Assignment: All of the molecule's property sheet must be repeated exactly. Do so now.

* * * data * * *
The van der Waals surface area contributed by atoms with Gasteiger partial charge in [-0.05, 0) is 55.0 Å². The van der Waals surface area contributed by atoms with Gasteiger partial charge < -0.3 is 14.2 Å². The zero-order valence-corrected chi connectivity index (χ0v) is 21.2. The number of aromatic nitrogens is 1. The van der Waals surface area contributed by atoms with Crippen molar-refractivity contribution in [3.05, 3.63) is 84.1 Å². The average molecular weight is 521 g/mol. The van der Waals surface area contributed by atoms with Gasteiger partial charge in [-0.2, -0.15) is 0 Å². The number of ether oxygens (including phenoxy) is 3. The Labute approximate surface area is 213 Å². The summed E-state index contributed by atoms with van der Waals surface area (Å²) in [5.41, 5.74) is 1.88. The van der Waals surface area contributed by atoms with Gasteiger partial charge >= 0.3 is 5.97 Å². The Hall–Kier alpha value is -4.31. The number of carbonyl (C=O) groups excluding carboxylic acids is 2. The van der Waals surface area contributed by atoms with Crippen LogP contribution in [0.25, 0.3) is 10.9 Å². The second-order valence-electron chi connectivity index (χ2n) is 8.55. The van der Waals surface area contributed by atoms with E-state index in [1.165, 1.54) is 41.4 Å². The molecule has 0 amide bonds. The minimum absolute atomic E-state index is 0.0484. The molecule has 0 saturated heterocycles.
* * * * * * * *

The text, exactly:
The van der Waals surface area contributed by atoms with Gasteiger partial charge in [-0.05, 0) is 55.0 Å². The van der Waals surface area contributed by atoms with Gasteiger partial charge < -0.3 is 14.2 Å². The zero-order valence-corrected chi connectivity index (χ0v) is 21.2. The number of aromatic nitrogens is 1. The van der Waals surface area contributed by atoms with Crippen molar-refractivity contribution in [3.05, 3.63) is 84.1 Å². The average molecular weight is 521 g/mol. The van der Waals surface area contributed by atoms with Gasteiger partial charge in [-0.2, -0.15) is 0 Å². The number of ether oxygens (including phenoxy) is 3. The Labute approximate surface area is 213 Å². The summed E-state index contributed by atoms with van der Waals surface area (Å²) in [5.41, 5.74) is 1.88. The van der Waals surface area contributed by atoms with Gasteiger partial charge >= 0.3 is 5.97 Å². The Hall–Kier alpha value is -4.31. The number of carbonyl (C=O) groups excluding carboxylic acids is 2. The van der Waals surface area contributed by atoms with Crippen LogP contribution in [0.25, 0.3) is 10.9 Å². The second-order valence-electron chi connectivity index (χ2n) is 8.55. The van der Waals surface area contributed by atoms with E-state index in [1.165, 1.54) is 41.4 Å². The molecule has 0 amide bonds. The minimum absolute atomic E-state index is 0.0484. The molecule has 0 saturated heterocycles.